CDC outlines new Ebola protocol with rapid response teams

The Centers for Disease Control and Prevention (CDC) Tuesday launched a new strategy to stop the spread of Ebola to healthcare workers in the wake of news that a second clinician who cared for Ebola patient Thomas Eric Duncan before he died has come down with the deadly virus.

CDC Director Thomas Frieden, M.D., announced during a press conference that the agency will send Ebola response teams within hours of a confirmed case to any hospital in the United States, Fox News reported.

"I wish we put teams like this on the ground when the first patient was diagnosed," said Frieden, referring to Duncan, the first person in the country diagnosed with Ebola, who may have contaminated many others because he was initially misdiagnosed at Texas Health Presbyterian Hospital in Dallas and sent home with antibiotics. Duncan died last week. "We will do it from this day forward anywhere in the U.S."

Healthcare workers across the country are worried about caring for potential Ebola patients in the wake of news that two healthcare workers who tended to Duncan while he was hospitalized have come down with the illness. Both are in isolation at Texas Health Presbyterian although ABC News reports that the second healthcare worker will be transferred to Emory University Hospital in Atlanta. 

The CDC has assigned a site manager to oversee infection control at the Dallas hospital to ensure that staff properly put on and remove personal protective equipment. The agency will also limit the number of healthcare staff who take care of an infected patient, according to Fox News. It is also providing more training so healthcare workers know how to diagnose Ebola.

"Every doctor, nurse, staff person needs to ask where have you been in the past month, past 21 days, have you been to Liberia, Sierra Leone or Guinea," he told reporters.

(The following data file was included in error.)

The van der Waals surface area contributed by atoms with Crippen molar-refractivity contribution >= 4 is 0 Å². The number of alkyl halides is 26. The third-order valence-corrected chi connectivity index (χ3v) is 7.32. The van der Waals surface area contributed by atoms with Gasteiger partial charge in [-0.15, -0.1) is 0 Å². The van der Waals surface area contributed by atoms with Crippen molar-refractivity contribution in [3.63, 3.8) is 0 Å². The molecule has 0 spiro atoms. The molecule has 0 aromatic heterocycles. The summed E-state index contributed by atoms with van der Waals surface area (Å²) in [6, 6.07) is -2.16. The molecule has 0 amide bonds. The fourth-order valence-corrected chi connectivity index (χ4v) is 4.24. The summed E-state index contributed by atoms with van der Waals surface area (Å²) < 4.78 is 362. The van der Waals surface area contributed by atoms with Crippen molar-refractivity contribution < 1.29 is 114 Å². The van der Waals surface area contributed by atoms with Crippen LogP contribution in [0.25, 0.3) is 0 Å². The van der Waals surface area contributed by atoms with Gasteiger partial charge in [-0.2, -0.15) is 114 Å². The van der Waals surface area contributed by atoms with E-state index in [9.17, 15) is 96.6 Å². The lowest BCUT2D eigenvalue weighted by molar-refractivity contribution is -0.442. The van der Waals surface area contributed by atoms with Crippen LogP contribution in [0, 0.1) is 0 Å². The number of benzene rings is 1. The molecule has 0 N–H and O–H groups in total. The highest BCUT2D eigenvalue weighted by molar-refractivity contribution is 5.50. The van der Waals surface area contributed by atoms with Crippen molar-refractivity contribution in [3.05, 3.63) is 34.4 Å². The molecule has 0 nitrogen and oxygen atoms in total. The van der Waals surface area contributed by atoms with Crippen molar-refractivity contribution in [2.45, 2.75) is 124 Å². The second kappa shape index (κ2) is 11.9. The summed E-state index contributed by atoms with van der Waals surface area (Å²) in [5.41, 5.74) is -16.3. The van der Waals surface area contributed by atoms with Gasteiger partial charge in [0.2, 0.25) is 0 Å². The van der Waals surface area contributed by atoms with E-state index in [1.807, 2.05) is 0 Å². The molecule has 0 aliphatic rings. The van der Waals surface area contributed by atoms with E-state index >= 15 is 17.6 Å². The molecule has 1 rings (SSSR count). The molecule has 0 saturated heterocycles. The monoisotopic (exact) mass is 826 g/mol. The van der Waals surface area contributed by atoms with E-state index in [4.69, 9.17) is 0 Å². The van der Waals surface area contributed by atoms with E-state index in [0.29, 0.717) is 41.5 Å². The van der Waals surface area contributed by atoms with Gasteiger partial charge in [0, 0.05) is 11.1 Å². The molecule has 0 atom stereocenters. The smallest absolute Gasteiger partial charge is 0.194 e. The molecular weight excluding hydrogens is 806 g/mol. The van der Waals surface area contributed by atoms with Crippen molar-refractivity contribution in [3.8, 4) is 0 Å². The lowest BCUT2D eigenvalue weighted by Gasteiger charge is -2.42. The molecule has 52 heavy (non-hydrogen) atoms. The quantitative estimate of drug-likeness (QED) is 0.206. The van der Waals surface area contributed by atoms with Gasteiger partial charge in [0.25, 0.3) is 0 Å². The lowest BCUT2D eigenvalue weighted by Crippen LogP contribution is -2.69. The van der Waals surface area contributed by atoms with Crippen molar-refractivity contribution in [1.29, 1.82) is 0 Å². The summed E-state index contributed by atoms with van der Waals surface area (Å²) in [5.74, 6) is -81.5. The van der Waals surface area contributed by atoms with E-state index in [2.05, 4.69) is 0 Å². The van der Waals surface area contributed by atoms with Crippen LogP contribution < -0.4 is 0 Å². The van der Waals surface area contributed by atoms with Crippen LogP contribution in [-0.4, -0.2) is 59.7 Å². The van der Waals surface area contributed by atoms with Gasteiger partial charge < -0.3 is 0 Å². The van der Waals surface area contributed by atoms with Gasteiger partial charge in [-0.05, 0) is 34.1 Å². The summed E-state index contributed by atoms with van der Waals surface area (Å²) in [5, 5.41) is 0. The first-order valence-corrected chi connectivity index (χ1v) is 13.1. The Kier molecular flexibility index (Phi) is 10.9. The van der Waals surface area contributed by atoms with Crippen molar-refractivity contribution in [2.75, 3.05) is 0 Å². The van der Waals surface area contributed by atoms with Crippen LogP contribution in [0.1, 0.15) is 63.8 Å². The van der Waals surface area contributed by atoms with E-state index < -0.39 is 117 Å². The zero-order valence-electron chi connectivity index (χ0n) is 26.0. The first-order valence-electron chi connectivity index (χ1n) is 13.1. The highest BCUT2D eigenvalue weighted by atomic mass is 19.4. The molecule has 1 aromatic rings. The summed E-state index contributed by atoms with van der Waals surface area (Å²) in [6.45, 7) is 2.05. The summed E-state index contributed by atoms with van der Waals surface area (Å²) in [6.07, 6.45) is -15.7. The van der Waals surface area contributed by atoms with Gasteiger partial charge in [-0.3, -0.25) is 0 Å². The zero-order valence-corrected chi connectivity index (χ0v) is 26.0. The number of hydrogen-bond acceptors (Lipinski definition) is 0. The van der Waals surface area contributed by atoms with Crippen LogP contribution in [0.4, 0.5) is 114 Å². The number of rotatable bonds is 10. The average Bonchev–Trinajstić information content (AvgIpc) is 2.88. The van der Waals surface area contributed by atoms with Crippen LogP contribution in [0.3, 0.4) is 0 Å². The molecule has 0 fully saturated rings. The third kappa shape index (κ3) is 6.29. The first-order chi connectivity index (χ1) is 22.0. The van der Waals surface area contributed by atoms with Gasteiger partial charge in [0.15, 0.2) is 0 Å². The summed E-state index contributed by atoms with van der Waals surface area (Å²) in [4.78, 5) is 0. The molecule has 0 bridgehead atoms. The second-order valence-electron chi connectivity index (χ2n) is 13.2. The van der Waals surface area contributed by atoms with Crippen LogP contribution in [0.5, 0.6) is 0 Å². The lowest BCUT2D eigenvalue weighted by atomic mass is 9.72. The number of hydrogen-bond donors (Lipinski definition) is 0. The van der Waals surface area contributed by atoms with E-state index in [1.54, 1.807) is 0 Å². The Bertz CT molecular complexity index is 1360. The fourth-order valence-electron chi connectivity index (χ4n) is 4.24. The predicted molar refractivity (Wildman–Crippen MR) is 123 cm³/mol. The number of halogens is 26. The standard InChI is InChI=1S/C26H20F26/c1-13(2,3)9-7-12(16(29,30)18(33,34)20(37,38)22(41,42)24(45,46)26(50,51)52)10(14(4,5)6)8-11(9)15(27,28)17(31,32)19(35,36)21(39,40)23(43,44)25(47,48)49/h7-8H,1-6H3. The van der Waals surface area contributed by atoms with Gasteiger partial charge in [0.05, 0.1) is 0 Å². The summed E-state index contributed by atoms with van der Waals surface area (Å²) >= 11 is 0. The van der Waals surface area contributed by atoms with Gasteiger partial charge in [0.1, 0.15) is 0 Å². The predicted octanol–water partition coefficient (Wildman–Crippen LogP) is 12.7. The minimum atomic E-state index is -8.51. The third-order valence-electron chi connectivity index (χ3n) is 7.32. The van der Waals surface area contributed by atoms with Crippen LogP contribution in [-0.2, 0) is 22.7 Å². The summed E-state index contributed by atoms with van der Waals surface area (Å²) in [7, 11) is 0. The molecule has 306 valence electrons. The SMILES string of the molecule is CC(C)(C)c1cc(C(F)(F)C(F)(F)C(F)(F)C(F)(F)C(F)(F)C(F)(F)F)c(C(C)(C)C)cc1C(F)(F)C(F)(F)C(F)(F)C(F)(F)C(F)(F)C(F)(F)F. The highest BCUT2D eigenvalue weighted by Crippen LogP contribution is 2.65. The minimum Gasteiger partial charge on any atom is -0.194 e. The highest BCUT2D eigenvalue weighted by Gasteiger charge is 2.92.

Frieden also acknowledged that the CDC was too slow to respond to the first case of Ebola and should have had a more robust team at the Dallas hospital after confirmation that Duncan had the virus.

Now that a second healthcare worker is ill with the virus, public health authorities are monitoring 75 people who had contact with Duncan during his 11-day hospital stay, according to ABC News.

The Los Angeles Times is also reporting that coworkers of the Dallas healthcare workers claim staff worked for days without proper protective gear and that the hospital's Ebola protocols and procedures were unclear and inadequate, leaving workers prone to contamination. The new accusations were made in a statement by National Nurses United on behalf of unidentified registered nurses. The claims contradict previous reports by the CDC and the hospital that the organization followed infection control guidelines and workers did wear protective gear, including a gown, gloves, mask and face shield.

Potentially complicating matters, the second worker flew the day before her symptoms manifested, according to the Associated Press.

The Ebola outbreak is the worst in nearly 40 years, according to the World Health Organization (WHO), which now reports that the virus has killed more than 4,000 people, mostly in the West African countries of Liberia, Sierra Leone and Guinea.  The WHO claims those countries could see 10,000 cases of Ebola a week by the end of the year, CNN reports.

To learn more:
- read the Fox News coverage 
- here's the ABC News story
- check out the Los Angeles Times piece
- here are the statistics from WHO
- read the CNN story
- read the AP article via the Huffington Post
here's the second ABC News story

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